If your computer has been wiped clean - and assuming you didn't continue to patronize the sites that messed you up in the first place, then the problem is not your computer - the problem is that your SSN is now vulnerable. Do as the other person suggested and report your identity theft issue - not your computer.

Thanks again, pop up windows are a true target, Ex: "Call number xxx.xxx.xxx., and leave your computer on" is a for sure sign. Once I turned off my computer called the "The Tech Support" number, ask what is your company name? "Tech Support" me " I don't have a contract with any "Tech Support" company, think maybe your are a scammer. Them "hung Up"

Good for you people! There are many other scams that need to be investigated and shut down. Seems like scammers with India accents are very active.

I was bilked out of a lot of money from a company named Yogi. I thought they were legitimate but after months of dealing with them, I realized that they were cheating me out of my money and doing things to my computer so that I would have to call them back to correct the problem.

This video is very informative and I had an incident also ...

I made a scam complaint a couple of weeks to a month ago and I haven't heard anything back yet.. Just curious whats going on. I had another call and I told him about my "scammer" and he hung up on me. Fairly suspicious... Thank you! Linda Cox

A safety strategy I have used is to log on to my computer with a non-administrator account. This prevents a hacker from installing software without your entering the administrator's password. When I have got those "Your computer is infected" messages, I do a CTRL-ALT-DEL and click "shut down". It has always worked so far.

I had a neighbor who fell for a scam that his computer was infected. Once I got a call that someone said they were from Microsoft and I had a virus. I told the woman I don't own a computer. That made her stammer. Of course I did but I wasn't going to let her know that. She hung up. I once did call Microsoft about a problem and they wanted $200 to fix it and take control of my computer. I said no. I searched online and found how to fix the problem myself without any help.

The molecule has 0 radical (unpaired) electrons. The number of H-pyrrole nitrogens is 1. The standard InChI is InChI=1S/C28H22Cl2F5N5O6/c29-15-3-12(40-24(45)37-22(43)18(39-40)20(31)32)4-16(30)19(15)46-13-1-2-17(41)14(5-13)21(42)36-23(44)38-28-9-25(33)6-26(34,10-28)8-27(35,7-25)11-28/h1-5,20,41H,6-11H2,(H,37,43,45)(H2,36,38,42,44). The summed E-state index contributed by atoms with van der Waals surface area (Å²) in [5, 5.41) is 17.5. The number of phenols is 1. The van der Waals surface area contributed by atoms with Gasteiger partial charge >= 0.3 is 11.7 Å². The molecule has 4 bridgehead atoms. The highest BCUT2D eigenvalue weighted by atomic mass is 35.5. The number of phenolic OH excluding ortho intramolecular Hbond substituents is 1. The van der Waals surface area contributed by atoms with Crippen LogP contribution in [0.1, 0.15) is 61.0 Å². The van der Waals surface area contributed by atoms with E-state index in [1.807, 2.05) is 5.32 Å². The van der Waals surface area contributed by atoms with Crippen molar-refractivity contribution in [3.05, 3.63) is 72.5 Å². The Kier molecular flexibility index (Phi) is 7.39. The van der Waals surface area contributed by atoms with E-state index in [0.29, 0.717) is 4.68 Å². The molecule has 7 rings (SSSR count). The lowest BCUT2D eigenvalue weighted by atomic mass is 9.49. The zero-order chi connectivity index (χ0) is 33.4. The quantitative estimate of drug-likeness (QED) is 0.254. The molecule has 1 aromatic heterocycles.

I respond only to ones I know and do no card or bank activity online. When I find a few or large number of STRANGE items, I send them to Google and/or Comcast to tell them to remove these and find out where they belong. It's been successful, so far.

I have had an outfit call several times saying they were from Apple. Of course they aren't. I did let them on sight once but I did not pay. Now I know it is a scam but they frequently call back.

I'm always careful online, but somewhat confused about security programs. A letter from a support site said "delete your anti-virus program & broken shortcuts, uninstall programs not used, just keep Windows defender & a firewall". Doesn't sound like enough protection, though. ??

I had major problems with Dell computer. They never gave me back my insurance on the Dell computer that I had until 2020. I dropped them last year because every so often there was a virus detected. Until my computer just went arwy and they gave me a phone number to call for a tech to come here. But when I looked up on the phone number they gave me----it said high potential for a scam. They wanted to come to my house and make me think they were fixing my computer when they'd be installing malicious software. Dell. Should be watched. Just because they are such a big name---i got ripped off of about $192.00. Don't let them take control of your screen!